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Martin powers to TT win as Beijing tour debuts with curious peloton

  • By Andrew Hood
  • Published Oct. 5, 2011
  • Updated Oct. 5, 2011 at 8:56 AM EDT

Davide Appollonio of the Sky Procycling starts out the time trial, with the Bird's Cage visible behind. AFP PHOTO / LIU JIN

BEIJING (VN) — New world TT champ Tony Martin (HTC-Highroad) kept his time trial winning streak intact with a solid victory Wednesday to open the Tour of Beijing.

Strong winds and some heavy urban smog made for tough conditions on a flat, straight-forward 11.3km course around Beijing’s Olympic Park to make for an interesting debut of the five-day Beijing tour.

Martin proved once again he’s the man to beat in time trials, knocking back David Millar (Garmin-Cervelo) by 17 seconds. Four Brits rounded out the top-5, with Alex Dowsett (Sky) stopping the clock 24 seconds slower for third. Sky’s Chris Froome and Steve Cummings were fourth and fifth, respectively as Sky put three in the top five.

Martin admitted he felt the weight of the rainbow jersey when he started last in a field of 147 riders.

“I felt the pressure of the rainbow jersey. Everyone was looking to me,” Martin said. “It’s a big honor for me to win in the rainbow jersey and to win my first race since winning the rainbow jersey takes a little pressure off now.”

The 26-year-old German has been unstoppable in the TTs this season, winning seven major time trials, including stages at the Tour de France and Vuelta a España en route to the world title in Copenhagen.

Martin said he didn’t celebrate too much after the worlds because he said he’s especially motivated to race in China this week.

“I decided a long time ago that I wanted to do this race. I have never been to China before and I don’t know if I can win. It’s not about the victory, I want to make a nice race and enjoy the country a little bit.”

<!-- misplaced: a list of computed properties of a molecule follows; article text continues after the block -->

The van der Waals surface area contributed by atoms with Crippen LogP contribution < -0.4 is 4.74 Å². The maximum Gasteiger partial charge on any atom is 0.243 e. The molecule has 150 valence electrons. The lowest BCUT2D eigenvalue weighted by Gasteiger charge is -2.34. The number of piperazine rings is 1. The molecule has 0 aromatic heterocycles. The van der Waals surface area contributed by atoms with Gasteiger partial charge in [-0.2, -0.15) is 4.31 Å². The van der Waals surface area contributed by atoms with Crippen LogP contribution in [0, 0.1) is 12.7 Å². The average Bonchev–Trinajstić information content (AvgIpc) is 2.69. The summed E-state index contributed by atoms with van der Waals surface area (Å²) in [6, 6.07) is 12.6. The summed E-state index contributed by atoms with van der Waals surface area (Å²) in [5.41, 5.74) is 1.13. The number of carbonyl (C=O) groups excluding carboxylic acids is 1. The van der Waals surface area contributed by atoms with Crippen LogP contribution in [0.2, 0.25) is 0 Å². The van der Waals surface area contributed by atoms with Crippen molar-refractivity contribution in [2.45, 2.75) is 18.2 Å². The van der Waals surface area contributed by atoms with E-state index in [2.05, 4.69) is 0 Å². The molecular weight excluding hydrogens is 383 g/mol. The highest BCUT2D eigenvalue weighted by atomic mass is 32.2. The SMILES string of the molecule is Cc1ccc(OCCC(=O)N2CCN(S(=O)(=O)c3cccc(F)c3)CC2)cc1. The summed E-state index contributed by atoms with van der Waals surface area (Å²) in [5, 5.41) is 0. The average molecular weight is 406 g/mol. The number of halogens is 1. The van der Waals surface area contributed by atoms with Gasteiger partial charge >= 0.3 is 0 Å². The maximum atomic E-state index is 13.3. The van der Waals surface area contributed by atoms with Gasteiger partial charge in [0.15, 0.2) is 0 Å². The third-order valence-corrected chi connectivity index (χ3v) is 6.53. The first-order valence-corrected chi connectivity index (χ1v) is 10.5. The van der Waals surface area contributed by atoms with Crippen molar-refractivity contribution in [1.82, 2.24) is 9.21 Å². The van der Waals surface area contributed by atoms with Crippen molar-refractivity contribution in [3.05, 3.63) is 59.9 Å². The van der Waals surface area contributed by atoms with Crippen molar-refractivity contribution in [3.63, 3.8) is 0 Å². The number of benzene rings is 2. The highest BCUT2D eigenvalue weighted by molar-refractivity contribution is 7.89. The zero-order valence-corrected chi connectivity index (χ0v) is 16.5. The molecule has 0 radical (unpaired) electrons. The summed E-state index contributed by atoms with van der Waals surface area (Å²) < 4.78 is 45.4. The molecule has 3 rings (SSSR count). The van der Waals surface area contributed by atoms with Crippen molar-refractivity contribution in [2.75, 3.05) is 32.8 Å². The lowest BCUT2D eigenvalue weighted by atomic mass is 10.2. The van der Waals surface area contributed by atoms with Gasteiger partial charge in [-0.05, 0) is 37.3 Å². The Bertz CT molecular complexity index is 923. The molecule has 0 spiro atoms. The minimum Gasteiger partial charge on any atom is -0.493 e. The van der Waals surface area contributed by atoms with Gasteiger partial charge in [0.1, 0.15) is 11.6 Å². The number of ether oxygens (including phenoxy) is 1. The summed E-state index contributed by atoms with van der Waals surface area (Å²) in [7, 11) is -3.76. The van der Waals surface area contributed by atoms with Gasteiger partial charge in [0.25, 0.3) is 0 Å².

Riders rode traditional road bike set-ups after teams decided it was too far to haul time trial frames, wheels and aero bars and helmets all the way to China. Teams were allotted 800kg each to bring equipment, but there was an agreement to leave the expensive TT rigs at home.

“I changed my position a little bit,” Martin said. “You cannot have the same position you can on a time trial bike. I really didn’t know what my performance would be on a normal road bike. It’s a big honor for me to win this first race in China. It’s a big day for me.”

Martin's time trial rig for Beijing.

Millar said he was surprised to cross the line second, but said he wasn’t surprised that it was Martin who beat him.

“I had no expectations at all, because my head’s been disengaged since the worlds,” Millar said. “I didn’t think I would do anything out there.”

For Dowsett, the reigning British time trial champion, the Tour of Beijing is his first World Tour event of his season dominated by second-tier European and North American events.

“Third to riders like Martin and Millar, there’s not much more I could expect,” he said. “For the overall? Both of those guys are better climbers than me. We have three in top five, so we can play the numbers game.”

With a relatively easy parcours over the next four stages, Martin is in the driver’s seat to take aim for overall victory.

Friday’s “queen stage” features three first-category climbs, but the question is how hard will the weary, end-of-season peloton want to push the pace?

“I don’t know how my climbing legs are because I haven’t been in the mountains for three or four weeks,” said Martin, who pulled out of the Vuelta a España after the second week to prepare for Copenhagen. “People say who wins today can win the overall, but there could be some surprises. We do not know these roads or any of the climbs. We have a motivated team here, so we will ride to try to win.”

The 137km second stage from Beijing to Men Tou Gou shouldn’t present too much difficulty for Martin.

After starting in front of the Bird’s Nest stadium, the course loops north of Beijing before hitting three passages on a 21km circuit. A third-category climb is tackled four times, with the final passage at 14.5km from the line, nothing that should slow down the sprinters in the bunch.

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Andrew Hood

Andrew Hood

Andrew Hood cut his journalistic teeth at Colorado dailies before the web boom opened the door to European cycling in the mid-1990s. Hood has covered every Tour de France since 1996 and has been VeloNews' European correspondent since 2002.

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